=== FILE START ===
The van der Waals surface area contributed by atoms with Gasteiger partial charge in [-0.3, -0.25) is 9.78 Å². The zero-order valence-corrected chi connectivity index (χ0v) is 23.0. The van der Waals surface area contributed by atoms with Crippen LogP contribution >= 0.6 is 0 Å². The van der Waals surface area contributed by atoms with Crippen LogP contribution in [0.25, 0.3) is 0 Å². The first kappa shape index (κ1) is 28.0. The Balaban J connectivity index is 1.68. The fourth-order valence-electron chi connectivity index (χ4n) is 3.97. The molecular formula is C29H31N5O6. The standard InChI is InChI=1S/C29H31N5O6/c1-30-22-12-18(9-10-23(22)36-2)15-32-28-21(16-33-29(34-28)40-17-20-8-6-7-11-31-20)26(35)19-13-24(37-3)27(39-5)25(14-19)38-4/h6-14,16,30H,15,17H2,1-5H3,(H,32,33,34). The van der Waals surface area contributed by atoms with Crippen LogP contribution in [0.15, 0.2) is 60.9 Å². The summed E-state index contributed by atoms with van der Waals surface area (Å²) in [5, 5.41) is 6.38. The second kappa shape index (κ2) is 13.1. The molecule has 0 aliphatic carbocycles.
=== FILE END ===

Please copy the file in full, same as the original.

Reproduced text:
The van der Waals surface area contributed by atoms with Gasteiger partial charge in [-0.3, -0.25) is 9.78 Å². The zero-order valence-corrected chi connectivity index (χ0v) is 23.0. The van der Waals surface area contributed by atoms with Crippen LogP contribution >= 0.6 is 0 Å². The van der Waals surface area contributed by atoms with Crippen LogP contribution in [0.25, 0.3) is 0 Å². The first kappa shape index (κ1) is 28.0. The Balaban J connectivity index is 1.68. The fourth-order valence-electron chi connectivity index (χ4n) is 3.97. The molecular formula is C29H31N5O6. The standard InChI is InChI=1S/C29H31N5O6/c1-30-22-12-18(9-10-23(22)36-2)15-32-28-21(16-33-29(34-28)40-17-20-8-6-7-11-31-20)26(35)19-13-24(37-3)27(39-5)25(14-19)38-4/h6-14,16,30H,15,17H2,1-5H3,(H,32,33,34). The van der Waals surface area contributed by atoms with Crippen LogP contribution in [0.15, 0.2) is 60.9 Å². The summed E-state index contributed by atoms with van der Waals surface area (Å²) in [5, 5.41) is 6.38. The second kappa shape index (κ2) is 13.1. The molecule has 0 aliphatic carbocycles.